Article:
Danish pig breeding company DanBred recently published a new manual on how to make a success of having their Duroc boars on-farm. Here in Pig Progress an introduction to one of the chapters: how to train boars?
The young boars need to be trained in mounting the dummy for semen collection. Before training, all boars will have been placed in separate pens for a minimum of 14 days.
Training each boar should begin when they reach maturity. If training is in keeping with their natural sexual instincts, not only will it be more effective, but will also lay the foundation for a long-term positive association.
A Duroc boar at work. Photo: DanBred
Sexual maturity is mainly determined by the age of each boar and only to an extent by its body weight. A purebred boar is mature at 6-7 months, and should be willing to mount the dummy and produce semen.
Some dummies are light-weight and cannot be adjusted but fit most boars. Photo: DanBred
When the boars are fed early in the morning or after training, they will be more active. Photo: DanBred
General step by step training
There are several pointers to bear in mind before the boar training commences.
- All boars should be fed early in the morning or after training, as that is when they are most likely to be active, interested and easy to work with.
- Each boar’s own pen should be used for training to help them stay focused and willing to mount the dummy. Make sure the pen is kept calm and pleasant, and it should be clean, dry and well-lit.
- If possible, the height of the dummy should be adjusted, to match the size of the boar.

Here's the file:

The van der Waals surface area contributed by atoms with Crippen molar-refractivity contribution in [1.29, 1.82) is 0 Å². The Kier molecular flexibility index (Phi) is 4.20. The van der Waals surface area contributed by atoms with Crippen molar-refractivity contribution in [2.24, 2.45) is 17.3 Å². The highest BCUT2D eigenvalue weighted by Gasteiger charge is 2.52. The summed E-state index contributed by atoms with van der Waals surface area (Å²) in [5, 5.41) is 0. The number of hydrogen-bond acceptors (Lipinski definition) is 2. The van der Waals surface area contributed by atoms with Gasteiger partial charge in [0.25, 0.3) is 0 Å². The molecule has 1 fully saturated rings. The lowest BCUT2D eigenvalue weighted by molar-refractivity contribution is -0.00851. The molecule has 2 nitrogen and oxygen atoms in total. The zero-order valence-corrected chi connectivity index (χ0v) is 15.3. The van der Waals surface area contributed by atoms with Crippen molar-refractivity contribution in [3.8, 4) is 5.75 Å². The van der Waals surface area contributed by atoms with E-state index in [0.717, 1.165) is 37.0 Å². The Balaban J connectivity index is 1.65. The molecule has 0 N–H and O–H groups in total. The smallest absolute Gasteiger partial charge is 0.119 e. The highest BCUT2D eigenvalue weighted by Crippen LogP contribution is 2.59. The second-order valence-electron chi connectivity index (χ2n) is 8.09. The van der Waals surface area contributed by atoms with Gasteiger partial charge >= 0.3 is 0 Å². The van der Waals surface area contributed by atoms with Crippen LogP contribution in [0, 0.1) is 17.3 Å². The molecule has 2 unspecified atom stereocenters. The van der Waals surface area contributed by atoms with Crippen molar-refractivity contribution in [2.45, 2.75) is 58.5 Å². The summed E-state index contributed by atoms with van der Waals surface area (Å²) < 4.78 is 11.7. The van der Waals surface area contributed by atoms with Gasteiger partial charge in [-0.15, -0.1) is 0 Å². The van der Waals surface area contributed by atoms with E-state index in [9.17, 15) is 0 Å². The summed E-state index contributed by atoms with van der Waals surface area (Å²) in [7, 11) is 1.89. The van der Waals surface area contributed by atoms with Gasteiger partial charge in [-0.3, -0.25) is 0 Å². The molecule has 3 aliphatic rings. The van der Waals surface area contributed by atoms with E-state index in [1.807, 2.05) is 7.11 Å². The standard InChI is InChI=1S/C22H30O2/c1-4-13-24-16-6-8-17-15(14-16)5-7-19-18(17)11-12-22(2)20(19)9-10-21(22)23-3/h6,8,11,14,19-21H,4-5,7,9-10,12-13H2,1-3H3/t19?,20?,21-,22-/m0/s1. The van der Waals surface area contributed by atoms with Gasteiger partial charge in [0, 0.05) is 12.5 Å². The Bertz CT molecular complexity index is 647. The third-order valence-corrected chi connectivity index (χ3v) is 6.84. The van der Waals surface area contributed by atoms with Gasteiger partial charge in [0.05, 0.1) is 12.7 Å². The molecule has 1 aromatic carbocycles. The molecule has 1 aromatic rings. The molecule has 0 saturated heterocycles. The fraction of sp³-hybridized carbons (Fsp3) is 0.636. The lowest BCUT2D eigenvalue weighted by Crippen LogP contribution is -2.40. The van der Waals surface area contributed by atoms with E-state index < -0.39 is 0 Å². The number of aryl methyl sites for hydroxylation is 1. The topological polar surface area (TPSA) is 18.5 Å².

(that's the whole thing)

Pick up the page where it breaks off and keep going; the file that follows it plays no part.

- The pen floor should not be slippery, so the boar has the best chance of mounting the dummy. Sand should be used on the floor to dry out the pen and inhibit the growth of bacteria. A dry sanitary agent or fine sawdust in the pens might increase the risk of damage to the semen.
- The dummy should be placed in the middle of the pen to increase the boar’s interest. If an older, mature boar has mounted the dummy beforehand, this will help stimulate an inexperienced boar.
- The boar should be helped to stay focused during training by keeping out of the boar’s sight. After a successful semen collection, the boar should be rewarded for his work with a treat.
- Semen collected during training should not be used for insemination. However, it is worth saving for quality analysis purposes later on.
Training is complete when the boar has mounted the dummy confidently and it is possible to see – and laboratory analysis confirms – that the quality of semen is high enough to meet expectations.
Stroking can be a treat for a boar after a successful training and collection. Photo: DanBred
Checklist to maximise training outcome
This checklist will help deal with issues during training to maximise the number of active boars.
- The boars should be kept interested by training no more than 10-15 minutes a day.
- The training should be repeated in one to 2-day intervals.
- Feed needs to be placed on the dummy to attract the boar’s interest.
It can help to use a board next to the dummy to gently push the boar towards the dummy. Photo: DanBred
Helpful tips to increase interest
- Interest can be stimulated by introducing a young sow/gilt in heat. If the boar looks as though it is about to mount the gilt, immediately replace the gilt with a dummy.
- It can be beneficial to place a board next to the dummy to minimise the space around it. Then, you can gently push the boar towards the dummy from behind.
- Moving the boars from one pen to another might increase hormone levels.
In the unlikely event that a boar remains uninterested in the dummy during training, seek advice from professional DanBred advisors.
More information as well as more chapters can be found at danbred.com/en.